3 'Crimes From 2025' That Could Happen Today

A Twitter hashtag suggests we are already living in a future dystopia

Hacker

Hacker

Mikael Altemark via Flickr CC BY 2.0

Just how scary is the future? In a question posed on Twitter, the Science Friday radio show asked people to come up with #CrimeHeadlinesFrom2025. There were a lot of great responses, running the gamut from copyright law and clones to accidents involving driverless cars. The only problem? Some of the headlines are almost appropriate today. Here are three.

The Hypothetical Crime:

Stem Cell Tweet

Stem Cell Tweet

Ariel Zych, Twitter Screenshot

The Real Life Example:

As pointed out by another Twitter user, this isn't just a future crime. It's a scenario that's been going on for decades. In 1951, doctors removed cancer cells from the uterus of Henrietta Lacks, and those cells are still reproducing to this day. They've been used in all sorts of science experiments, often without the permission of Lacks' family. The controversy is the subject of The Immortal Life Of Henrietta Lacks, a book by Popular Science contributing editor Rebecca Skloot. In 2013, the National Institutes of Health finally reached an understanding with Lacks' family. Now two members from the Lacks family form part of a six-person group that reviews new research based on the Lacks' genome.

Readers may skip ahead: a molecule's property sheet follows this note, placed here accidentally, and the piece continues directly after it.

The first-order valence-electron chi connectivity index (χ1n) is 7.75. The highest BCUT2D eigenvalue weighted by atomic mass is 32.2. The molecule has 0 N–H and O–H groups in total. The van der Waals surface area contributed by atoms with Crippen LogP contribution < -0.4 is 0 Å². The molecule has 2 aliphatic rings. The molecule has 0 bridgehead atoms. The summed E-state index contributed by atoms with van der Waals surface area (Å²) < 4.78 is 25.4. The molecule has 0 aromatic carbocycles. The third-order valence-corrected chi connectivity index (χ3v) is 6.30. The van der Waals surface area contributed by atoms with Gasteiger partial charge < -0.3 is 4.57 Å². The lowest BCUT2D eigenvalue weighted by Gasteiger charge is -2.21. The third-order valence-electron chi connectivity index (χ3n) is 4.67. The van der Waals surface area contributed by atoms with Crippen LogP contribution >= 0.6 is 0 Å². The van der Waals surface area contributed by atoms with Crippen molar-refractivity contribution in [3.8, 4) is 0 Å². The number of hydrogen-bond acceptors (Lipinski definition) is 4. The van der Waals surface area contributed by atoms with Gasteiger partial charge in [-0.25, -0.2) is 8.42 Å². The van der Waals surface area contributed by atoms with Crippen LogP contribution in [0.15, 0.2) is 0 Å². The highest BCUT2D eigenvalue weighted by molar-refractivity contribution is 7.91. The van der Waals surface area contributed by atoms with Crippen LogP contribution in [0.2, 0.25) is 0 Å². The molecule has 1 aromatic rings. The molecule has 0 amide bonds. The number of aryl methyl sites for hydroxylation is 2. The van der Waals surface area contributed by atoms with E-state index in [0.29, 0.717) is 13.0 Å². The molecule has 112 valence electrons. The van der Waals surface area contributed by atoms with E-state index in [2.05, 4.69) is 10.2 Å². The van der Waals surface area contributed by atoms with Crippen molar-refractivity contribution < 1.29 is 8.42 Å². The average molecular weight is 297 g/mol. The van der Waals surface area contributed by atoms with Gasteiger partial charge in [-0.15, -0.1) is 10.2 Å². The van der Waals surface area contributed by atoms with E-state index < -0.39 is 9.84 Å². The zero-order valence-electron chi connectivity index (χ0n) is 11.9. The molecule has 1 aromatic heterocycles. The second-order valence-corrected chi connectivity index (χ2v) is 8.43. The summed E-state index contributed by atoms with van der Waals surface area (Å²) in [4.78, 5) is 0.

The Hypothetical Crime

Quadcopter Software Patch Tweet

Quadcopter Software Patch Tweet

Silicon Farmer, Twitter screenshot

The Real Life Example:

While rogue quadcopters aren't killing anybody yet, software updates to restrict where drones fly are a real thing. After a quadcopter crashed into the White House lawn last month, the maker of that quadcopter brand sent out a firmware update that prevents all models with the update from flying within restricted DC airspace. There's even a company, NoFlyZone, based around the idea of automatically updating restrictions for where drones can fly.

The Hypothetical Crime:

Pacemaker Ransom Tweet

Pacemaker Ransom Tweet

Melissa Danaczko, Twitter screenshot

The Real Life Example:

The late hacker Barnaby Jack demonstrated how to hack a pacemaker remotely in 2012, so in theory this is possible today. Former Vice President Dick Cheney reportedly disabled the Bluetooth on his pacemaker, just in case.